The first photographs of America’s natural wonders depicted the landscape in an idealized and romantic fashion. This aesthetic has endured throughout the history of landscape photography and has had a great effect on our perception of and relationship to the natural world. Originally, the object was to establish an appreciation of the natural world, which was successful. However, images within this classical aesthetic have become anachronisms in that we believe that the landscape continues to exist as it did 150 years ago. Today, these same majestic vistas sit in front of our viewing areas separate and distant from ourselves. We have lost connection with the natural world and our experiences of nature are superficial.
Our culture has become concerned with the mere facade of the landscape and has lost its connection with nature’s intricate workings. We have been conditioned to believe that the grandiose places of the American landscape have value, but we do not understand the wholeness of the idea. Many people, when making a pilgrimage into the American landscape, are trying to relive someone else’s vision and experience of a place by standing behind the parapet at the appropriate overlook. Today’s commercialization of nature and outdoor recreation have led many to “get out there,” but the landscape is merely a backdrop for these activities — the more dramatic the backdrop the better. Landscape has become a spectacle to us, looming over the guardrail, out the window and in the television.
“Landscape Specimens” is an ongoing series that began in 1995 when I started to conceptualize my relationship to the landscape as a photographer. I often go to and photograph the clichés of the American landscape, an act that I perceive as gathering visual specimens. This type of experience is empty compared to those that produce my more intimate, abstract, and meditative images of the landscape. I see how the broader American public experiences these places and wonder if traditional landscape photography still plays a healthy role in the understanding of our position within the landscape. For me, the real value and beauty of the natural world is not an achievable physical place; it is about forming a relationship with nature in which one can feel, understand, and participate in the Earth’s cycles. I hope that this series will help people become more conscious of how they relate to and experience the landscape.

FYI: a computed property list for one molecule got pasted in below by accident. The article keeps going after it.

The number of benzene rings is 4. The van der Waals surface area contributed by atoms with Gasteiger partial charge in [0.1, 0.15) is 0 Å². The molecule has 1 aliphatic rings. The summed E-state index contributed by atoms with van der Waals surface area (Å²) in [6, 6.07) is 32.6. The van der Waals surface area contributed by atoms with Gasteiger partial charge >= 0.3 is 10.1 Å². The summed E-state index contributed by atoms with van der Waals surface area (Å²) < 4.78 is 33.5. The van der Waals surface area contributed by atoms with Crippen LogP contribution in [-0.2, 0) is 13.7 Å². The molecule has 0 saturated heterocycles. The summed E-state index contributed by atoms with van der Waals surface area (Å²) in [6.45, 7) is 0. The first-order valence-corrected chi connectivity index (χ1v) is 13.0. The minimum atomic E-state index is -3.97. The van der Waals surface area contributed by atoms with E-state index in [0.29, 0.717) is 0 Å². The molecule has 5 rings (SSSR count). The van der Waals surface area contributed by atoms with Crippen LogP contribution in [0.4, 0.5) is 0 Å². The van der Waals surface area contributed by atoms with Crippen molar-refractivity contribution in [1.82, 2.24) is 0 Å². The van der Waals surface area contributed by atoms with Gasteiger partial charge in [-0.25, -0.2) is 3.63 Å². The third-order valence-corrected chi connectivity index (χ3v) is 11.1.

Derek Johnston was born and raised in western New York where the Niagara River empties into Lake Ontario. He received his first camera at the age of seven and this sparked his lifelong passion to capture light. An award winning fine artist, Derek graduated from the Rochester Institute of Technology. In 1994 – 95, he earned Artist-in-Residency Grants from Anderson Ranch Arts Center in Snowmass, Colorado. Recognizing that having a mountainous wilderness out his backdoor was elemental to the success of his work, Derek became a permanent resident of the upper Frying Pan River Valley in the heart of the Colorado Rockies, where he continues to live and work. Johnston’s work is featured in the critical anthology, Photography’s Multiple Roles: Art, Market, Document, Science, published by the Museum of Contemporary Photography in 1998, and in 2000 Derek was awarded an Individual Artist’s Grant in Visual Arts from the Colorado Council on the Arts. His work has been exhibited throughout the U.S. and is in the collections of the Museum of Contemporary Photography in Chicago, the Center for Photography at Woodstock, the Wallace Memorial Library at RIT, as well as numerous private collections. In addition to his personal creative work, Johnston has helped coordinate a successful workshop program, manage photography galleries, curate exhibits on the landscape, and teach workshops and college classes. When not teaching or working in the darkroom, Derek can be found exploring the wilderness of the American West in search of images, wildlife, mountain summits, and other adventures.